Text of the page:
VFS Summer Intensives: The Business of Screenwriting


Friday, July 20th, 2012 — 1:22pm PST
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This week I have gone back to school, kind of. The world-renown Vancouver Film School has invited me into their Summer Intensives classes, which are brief crash-courses, each representing a slice of a full multi-month program and course load. The intensives run for eight hours, five days this week and should they desire, students can then sign up for the full program in the fall. I’m getting a sneak peek (a few hours a day) in a different Summer Intensive each day this week. My course on Tuesday was The Business of Screenwriting.

VFS, notebooks, writing, things

Introduction

“As soon as you have a full time job, you’re not a full time writer — and that becomes a problem,” instructor Kat Montagu told the Business of Screenwriting class. Writers want to write and financial independence, while being a writer, is the ultimate goal. However, writing doesn’t usually come with a steady paycheque and if it does, it’s not often one with which you can purchase a house full of bling. Kat, who is a writer, screenwriting teacher, and story editor, started off the class by giving a real-world talk about how to work while being a writer and how to get work as a writer. Shifting the conversation to film and television writing specifically, pens were bobbing as students feverishly jotted down notes about the ins and outs of the industry.

Income for Writers

With freelance and traditional media gigs starting to dry up for writers, there are still some excellent ways to keep your bank account in the black using your talent as a wordsmith. Kat explained positions and gigs that ranged from script reading and story editing, to web writing, web mastering (helping someone write the content for their site), event producing, video game writing, and researching for unscripted series (documentaries, reality). “You have to be an entrepreneur to be a professional writer,” she added and handed us an outline of the course. It covered the Writers’ Guild, development and funding guides, copyright, producer’s agreements, agents, accounting and tax-deductible expenses, writing competitions, paying your dues with grunt work gigs, and much more.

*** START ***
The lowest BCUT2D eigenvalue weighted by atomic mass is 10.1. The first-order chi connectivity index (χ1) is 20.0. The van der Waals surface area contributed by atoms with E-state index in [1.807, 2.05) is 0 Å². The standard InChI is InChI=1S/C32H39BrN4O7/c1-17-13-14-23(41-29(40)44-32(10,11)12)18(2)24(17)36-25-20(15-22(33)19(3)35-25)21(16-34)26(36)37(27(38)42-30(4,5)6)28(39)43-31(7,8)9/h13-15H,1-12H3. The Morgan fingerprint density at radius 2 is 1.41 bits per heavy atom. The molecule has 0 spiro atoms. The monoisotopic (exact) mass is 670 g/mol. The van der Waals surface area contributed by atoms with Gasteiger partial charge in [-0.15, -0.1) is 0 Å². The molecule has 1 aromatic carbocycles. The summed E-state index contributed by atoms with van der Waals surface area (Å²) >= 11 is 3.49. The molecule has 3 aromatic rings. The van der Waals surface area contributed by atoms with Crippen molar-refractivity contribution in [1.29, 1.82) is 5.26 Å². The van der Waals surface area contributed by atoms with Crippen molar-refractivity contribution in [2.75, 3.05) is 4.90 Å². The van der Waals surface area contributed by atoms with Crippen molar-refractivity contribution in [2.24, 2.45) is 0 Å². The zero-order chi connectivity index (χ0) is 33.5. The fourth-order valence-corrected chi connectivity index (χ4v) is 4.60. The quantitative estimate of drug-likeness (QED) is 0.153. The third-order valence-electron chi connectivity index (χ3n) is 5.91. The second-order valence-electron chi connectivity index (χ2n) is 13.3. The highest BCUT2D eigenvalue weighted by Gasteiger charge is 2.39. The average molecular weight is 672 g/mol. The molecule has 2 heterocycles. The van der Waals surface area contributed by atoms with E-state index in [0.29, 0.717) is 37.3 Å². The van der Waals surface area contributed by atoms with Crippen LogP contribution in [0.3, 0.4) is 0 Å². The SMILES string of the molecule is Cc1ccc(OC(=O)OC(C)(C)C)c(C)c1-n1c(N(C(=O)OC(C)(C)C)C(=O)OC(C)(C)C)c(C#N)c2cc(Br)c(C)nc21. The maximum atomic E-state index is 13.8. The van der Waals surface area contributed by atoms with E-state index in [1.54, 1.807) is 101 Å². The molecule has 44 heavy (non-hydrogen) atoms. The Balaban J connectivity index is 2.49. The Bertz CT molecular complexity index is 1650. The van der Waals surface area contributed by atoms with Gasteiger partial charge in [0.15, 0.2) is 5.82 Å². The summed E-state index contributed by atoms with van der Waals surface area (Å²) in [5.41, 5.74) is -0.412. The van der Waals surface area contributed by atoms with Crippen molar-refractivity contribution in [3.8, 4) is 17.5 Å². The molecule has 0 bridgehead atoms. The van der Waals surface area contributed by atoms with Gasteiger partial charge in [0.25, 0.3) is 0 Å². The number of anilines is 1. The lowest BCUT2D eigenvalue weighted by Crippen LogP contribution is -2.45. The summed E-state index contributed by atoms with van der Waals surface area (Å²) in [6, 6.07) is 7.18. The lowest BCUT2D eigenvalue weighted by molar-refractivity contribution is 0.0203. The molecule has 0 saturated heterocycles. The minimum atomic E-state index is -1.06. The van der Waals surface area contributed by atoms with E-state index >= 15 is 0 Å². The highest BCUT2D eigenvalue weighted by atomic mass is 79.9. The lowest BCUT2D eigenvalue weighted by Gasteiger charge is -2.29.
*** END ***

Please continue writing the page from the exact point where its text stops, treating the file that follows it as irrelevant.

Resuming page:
Lifecycle of a script

Moving away from my familiar realm as a writer and toward screenplays, guilds, agents, and Hollywood (North), Kat illustrated the lifecycle of a script using the classroom’s dry-erase board. As in my first Summer Intensive at VFS, terms and definitions flew through the air and landed on my notepad. “Specs”, adapted material, commissioned work, chain of title, royalties, green light, composing, and the explanation of the seemingly matrimonial relationship a writer will have with a producer.

Community

“You need to be part of a community… …You need feedback, specifically when working in isolation.” Kat stressed the importance of getting out from behind your screen and keyboard to meeting other writers and industry professionals in the flesh. This is something that is crucial to blogging too, I believe. “We are a large corporation that doesn’t own a building so you have to get out and connect.” Sure, there’s a strong schmooze factor at film festival galas and parties but the connections you can make with producers, directors, collaborators, editors, and writing peers can be extremely valuable.

Resources

So you’re a screenwriter that wants to start putting scripts in the hands of anyone who will read them, how can you get eyeballs to you pages? Kat recommended InkTip, an online network where entertainment professionals can browse scripts, and screenwriters can submit their work to the online library – and ideally sell it.

Locally, screenwriters can see their words come alive through festivals like Crazy 8s, Vancouver’s premiere short film festival or the Cold Reading Series at the Billy Bishop Legion.

Moving On

Kat’s practical insights were perfectly paired with insider information, tips, and tricks for navigating the film and television industry in Canada and the USA. If I had the creativity to bring a character, place, or scene to life I would have jumped right in with the rest of the students to work on my short screenplay – which is the assignment for this week. Every class during the Summer Intensives at VFS has been so different but each classroom has had a strong sense camaraderie and enthusiasm so far. My final class of the week is Motion Design & Social Media which culminates with a showcase tonight at the Homer Street campus.

Disclosure: Review
I am not being paid to attend, or cover the VFS courses. I found this to be a unique opportunity and decided to sit in for a few hours each day upon invitation of VFS staff.

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